Now her only surviving sons are the eldest Michael and the youngest Bartley. Unfortunately Michael has been missing for nine days and discovery of his dead body ultimately confirmed his demise. All these loved ones went to the sea being fully aware of the possible danger and faced what the destiny predetermined. They can’t be held liable for their decision, as it was an inevitable part of their living. Eventually, Bartley also walks in the same path and decides to go to the main land in order to sell a couple of horses at the cattle fair. He too, was conscious of the dangers but was determined to stick to his decision. In the end Bartley is thrown by his horse and swept out into sea, where he drowns. Thus Bartley falls a victim to fate without having any hamartia or whatsoever. Maurya’s speech also echoes that man is helpless against fate:

“In the big world the old people do be leaving things after them for their sons and children, but in this place it is the young men do be leaving things behind for them that do be old.”

Moreover, Maurya’s closing remark confirms that none can fight against the fate. So she admits the power of the fate and surrenders to fate saying:

“What more can we want than that? No man at all can be living for ever, and we must be satisfied.”

To conclude, Riders to the Sea is a great modern tragedy having Greek dramatic qualities. Here Synge did an excellent job by representing fate symbolically, however along with its age-old relentless nature. Through the cruelty of the fate Synge universalized the theme of human suffering and loss.
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April 27, 2017

Quotations by Anita Desai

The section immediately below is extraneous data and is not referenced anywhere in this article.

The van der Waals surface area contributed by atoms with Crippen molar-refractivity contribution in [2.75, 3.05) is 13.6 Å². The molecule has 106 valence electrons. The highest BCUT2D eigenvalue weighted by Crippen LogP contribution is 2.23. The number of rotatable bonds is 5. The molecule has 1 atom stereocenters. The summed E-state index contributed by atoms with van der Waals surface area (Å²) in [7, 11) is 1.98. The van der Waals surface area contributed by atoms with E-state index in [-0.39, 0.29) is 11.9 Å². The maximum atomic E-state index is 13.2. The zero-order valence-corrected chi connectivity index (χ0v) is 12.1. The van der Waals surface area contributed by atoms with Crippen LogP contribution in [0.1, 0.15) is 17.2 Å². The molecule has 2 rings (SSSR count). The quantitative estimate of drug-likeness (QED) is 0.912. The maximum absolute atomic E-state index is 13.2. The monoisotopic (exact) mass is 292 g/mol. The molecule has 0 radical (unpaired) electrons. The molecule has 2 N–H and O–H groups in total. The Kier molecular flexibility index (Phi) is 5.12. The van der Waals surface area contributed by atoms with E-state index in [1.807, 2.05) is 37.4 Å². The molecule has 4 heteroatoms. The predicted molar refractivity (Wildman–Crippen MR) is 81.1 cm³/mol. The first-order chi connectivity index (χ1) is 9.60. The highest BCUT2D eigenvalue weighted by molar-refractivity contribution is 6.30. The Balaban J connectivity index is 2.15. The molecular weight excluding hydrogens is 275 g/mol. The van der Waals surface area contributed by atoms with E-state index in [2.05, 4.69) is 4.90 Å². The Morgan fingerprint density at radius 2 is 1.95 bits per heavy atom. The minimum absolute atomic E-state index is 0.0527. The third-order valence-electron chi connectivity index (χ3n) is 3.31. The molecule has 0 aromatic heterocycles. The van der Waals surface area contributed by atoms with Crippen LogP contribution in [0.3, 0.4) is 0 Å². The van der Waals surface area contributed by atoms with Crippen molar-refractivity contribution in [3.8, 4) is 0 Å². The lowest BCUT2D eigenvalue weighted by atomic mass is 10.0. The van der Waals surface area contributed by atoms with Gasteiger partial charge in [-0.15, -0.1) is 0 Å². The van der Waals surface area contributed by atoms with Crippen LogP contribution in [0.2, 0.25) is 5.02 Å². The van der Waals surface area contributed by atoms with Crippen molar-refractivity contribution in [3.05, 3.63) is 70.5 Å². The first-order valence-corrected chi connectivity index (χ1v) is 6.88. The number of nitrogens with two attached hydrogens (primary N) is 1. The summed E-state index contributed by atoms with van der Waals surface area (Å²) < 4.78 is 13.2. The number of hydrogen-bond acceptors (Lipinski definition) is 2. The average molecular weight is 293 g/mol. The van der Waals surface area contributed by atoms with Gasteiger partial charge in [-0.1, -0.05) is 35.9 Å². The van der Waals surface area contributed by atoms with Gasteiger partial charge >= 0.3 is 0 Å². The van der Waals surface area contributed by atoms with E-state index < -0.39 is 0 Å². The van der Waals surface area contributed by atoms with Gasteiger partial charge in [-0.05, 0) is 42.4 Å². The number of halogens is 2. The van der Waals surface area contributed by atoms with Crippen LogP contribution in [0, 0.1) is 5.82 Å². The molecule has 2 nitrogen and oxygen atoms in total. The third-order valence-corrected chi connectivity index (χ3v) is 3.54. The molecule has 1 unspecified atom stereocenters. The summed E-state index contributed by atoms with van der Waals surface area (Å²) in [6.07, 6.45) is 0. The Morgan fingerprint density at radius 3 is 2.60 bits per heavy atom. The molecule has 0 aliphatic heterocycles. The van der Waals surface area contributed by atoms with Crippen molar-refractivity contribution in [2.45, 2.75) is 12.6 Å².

ANITA DESAI (B. 1937), AN INDIAN NOVELIST AND SHORT STORY WRITER, ESPECIALLY NOTED FOR HER SENSITIVE PORTRAYAL OF THE INNER LIFE OF HER FEMALE CHARACTERS.

“Isn't it strange how life won't flow, like a river, but moves in jumps, as if it were held back by locks that are opened now and then to let it jump forwards in a kind of flood?” ~ Anita Desai, Clear Light of Day

“Isn't it strange how life won't flow, like a river, but moves in jumps, as if it were held back by locks that are opened now and then to let it jump forwards in a kind of flood?”
~ Anita Desai, Clear Light of Day

“Do you know anyone who would — secretly, sincerely, in his innermost self — really prefer to return to childhood? “
~ Anita Desai, The Clear Light of Day

“They never looked at anyone else, only at each other, with an expression that halted me. It was tender, loving, yes, but in an inhuman way, so intense. Divine, I felt. Or insane.”
~ Anita Desai, Studies in the Park

“Even though his cigarette stank — it was a local one, wrapped in a tendu leaf, fierce enough to make his head swim — he could smell the distinctive Indian odour — of dung, both of cattle and men, of smoke from the village hearts, of cattle food and cattle urine, of dust, of pungent food cooking, of old ragged clothes washed without soap and put out to dry, the aroma of poverty.”